NPR media reporter David Folkenflik was given the chance to promote his book “Murdoch’s World” in an interview for the latest edition of The Quill, the magazine of the Society of Professional Journalists. He tried the usual line that Rupert Murdoch deserved a whole book on his scandals because he’s so “unique.” (Read: somewhat conservative tycoon in a liberal media.)
Folkenflik said he was on a Fox News “blacklist,” and not for the first time. Then he made sure he said he had “a lot of respect” for the Wall Street Journal, unlike Fox:
Well, Fox News doesn’t even respond with a “no comment,” and hasn’t since about a week before the book came out. It appears I’m not for the first time on one of their blacklists. You report (stories) fully and fairly, and your hope is that they participate, and if they don’t participate, that’s on them. At the Wall Street Journal, an editor went to my publisher and begged for a copy ahead of time, and (my publisher) asked “Oh, are you going to review it?” And they said “No, we just want to get a copy. We’re not going to mention it in the paper.” And by the way, I have a lot of respect for the Journal, and I think the book reflects that.
Folkenflik showed he’s a typical NPR liberal when they asked if he goes home and disconnects from the media world. The “recreational” information tilts left: “Before I had the kid, I would watch The Daily Show and Colbert Report at night. I still read The New Yorker and New York Review of Books, but I try not to make it all meta-media, all the time.”
So what about having to report scandals at NPR, like the scandalous firing of Juan Williams, because he appeared on...Fox News? The Quill didn’t ask a question like “So you wrote a book against the owner of Fox News after NPR made it really clear they loathe Fox News. Could there be a subject that could make you more popular with your bosses?” (I'd always suggest that George Soros funding of NPR plays a role. Keep waiting for the long Folkenflik book on Soros and his influence on the media.)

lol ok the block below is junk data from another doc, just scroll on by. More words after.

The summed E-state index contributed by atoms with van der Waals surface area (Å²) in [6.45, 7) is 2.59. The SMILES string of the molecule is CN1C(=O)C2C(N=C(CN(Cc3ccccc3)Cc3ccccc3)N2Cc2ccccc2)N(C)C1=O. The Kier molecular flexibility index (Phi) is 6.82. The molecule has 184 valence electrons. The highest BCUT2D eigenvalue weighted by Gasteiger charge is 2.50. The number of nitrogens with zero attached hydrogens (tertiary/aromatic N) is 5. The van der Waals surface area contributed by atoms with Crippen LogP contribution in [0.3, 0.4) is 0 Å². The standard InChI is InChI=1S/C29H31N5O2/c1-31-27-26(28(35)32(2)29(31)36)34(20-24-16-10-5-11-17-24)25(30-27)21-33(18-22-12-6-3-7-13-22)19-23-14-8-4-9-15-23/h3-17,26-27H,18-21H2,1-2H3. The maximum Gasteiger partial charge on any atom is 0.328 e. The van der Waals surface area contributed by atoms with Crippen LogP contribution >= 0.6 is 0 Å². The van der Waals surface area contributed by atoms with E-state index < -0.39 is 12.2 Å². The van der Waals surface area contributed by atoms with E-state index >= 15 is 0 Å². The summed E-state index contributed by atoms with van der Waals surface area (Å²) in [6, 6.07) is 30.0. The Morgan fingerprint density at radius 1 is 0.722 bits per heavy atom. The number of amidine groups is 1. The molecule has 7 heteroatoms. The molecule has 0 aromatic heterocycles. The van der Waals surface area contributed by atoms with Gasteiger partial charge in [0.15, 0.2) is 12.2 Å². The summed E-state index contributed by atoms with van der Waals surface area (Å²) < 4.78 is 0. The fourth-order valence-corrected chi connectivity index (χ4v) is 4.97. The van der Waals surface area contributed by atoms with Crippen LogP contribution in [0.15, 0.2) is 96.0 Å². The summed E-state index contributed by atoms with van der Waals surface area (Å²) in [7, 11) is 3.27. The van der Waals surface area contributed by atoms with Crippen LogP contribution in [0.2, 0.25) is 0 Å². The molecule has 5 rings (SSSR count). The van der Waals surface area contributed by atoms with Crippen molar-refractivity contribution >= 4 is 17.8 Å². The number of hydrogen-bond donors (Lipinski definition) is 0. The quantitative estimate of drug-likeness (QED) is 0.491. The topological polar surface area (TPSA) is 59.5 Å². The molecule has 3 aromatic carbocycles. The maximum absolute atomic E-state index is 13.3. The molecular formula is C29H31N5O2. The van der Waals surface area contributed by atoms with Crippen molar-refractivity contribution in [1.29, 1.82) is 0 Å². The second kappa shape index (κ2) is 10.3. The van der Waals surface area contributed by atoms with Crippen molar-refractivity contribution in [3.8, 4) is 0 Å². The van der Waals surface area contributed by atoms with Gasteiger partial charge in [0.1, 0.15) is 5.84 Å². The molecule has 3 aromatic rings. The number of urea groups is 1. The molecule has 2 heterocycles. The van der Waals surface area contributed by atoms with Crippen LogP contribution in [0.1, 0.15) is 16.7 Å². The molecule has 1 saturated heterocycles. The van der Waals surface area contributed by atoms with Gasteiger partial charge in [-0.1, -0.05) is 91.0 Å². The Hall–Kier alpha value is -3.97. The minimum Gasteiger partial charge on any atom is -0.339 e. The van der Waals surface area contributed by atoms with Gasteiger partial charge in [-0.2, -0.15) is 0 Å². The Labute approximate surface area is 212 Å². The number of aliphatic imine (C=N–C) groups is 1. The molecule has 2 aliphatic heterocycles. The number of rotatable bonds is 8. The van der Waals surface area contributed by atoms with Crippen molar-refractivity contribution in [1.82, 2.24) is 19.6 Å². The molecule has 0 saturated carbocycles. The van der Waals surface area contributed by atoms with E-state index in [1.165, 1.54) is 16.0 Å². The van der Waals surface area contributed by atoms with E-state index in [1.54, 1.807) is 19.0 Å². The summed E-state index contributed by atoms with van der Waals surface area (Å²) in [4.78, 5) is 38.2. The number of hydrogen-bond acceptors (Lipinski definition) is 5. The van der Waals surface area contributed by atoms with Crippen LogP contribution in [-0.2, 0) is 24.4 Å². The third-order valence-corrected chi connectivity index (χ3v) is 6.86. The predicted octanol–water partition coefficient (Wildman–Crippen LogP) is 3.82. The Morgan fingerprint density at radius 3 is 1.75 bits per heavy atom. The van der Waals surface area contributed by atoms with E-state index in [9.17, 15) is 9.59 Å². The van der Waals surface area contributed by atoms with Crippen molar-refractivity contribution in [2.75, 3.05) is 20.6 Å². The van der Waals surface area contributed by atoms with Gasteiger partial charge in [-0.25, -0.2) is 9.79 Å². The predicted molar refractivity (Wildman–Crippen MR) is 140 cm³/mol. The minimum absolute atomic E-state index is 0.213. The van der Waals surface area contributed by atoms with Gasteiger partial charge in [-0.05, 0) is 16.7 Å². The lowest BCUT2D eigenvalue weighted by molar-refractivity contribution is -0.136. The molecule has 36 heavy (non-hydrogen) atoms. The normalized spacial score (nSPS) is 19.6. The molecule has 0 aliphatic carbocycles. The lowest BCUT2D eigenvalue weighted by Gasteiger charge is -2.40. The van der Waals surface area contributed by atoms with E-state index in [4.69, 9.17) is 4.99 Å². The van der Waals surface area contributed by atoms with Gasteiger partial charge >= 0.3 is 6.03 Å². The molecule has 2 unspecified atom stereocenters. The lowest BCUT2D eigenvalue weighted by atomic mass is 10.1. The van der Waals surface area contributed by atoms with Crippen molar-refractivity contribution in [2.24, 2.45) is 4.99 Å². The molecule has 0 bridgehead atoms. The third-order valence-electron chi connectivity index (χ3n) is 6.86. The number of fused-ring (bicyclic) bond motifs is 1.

They just asked how he reported on his bosses. Oh, of course, they were amazing! “I’ve been incredibly impressed by how the top executives of this company have allowed me and my editors to do the stories necessary even when not reflecting favorably upon the network. It seems to me that whatever the controversies have been, the fact that I’ve been able to do this reporting is that NPR lives its values and embodies them. And that’s worth knowing. It’s different than what you would see at a lot of news organizations. It’s hard for news organizations to cover themselves, but NPR has allowed us to cover the ones of note, and to do it in an honorable way.”
In other words, “that was a tough four days, and then we moved on.” Again, The Quill didn’t ask “How does NPR look now to Americans after their executives were caught saying incredibly snide things about Tea Party conservatives and Christians?”
When asked if any story stands out as “the most difficult or otherwise memorable,” he again fell back on a left-wing rag, The National Catholic Reporter: “I did a story about how the National Catholic Reporter based in Kansas City really had been a leader on child abuse by clergy, even though it had been hard to do given its readership and its standing in the church. And they did it painstakingly from a position as almost a member of the family being critical.”
For conservative Catholics, this is a bit of a joke. The Reporter was founded to be harshly critical of church authorities from the Left, and there’s nothing “painstaking” in going on the attack on the child abuse scandal. It was for them, a golden opportunity to push its leftist agenda of female priests and an end to priestly celibacy. It's not a "member of the family" unless it's the rebellious hippie teenager always ripping on "Dad."
[HT: Dan Gainor]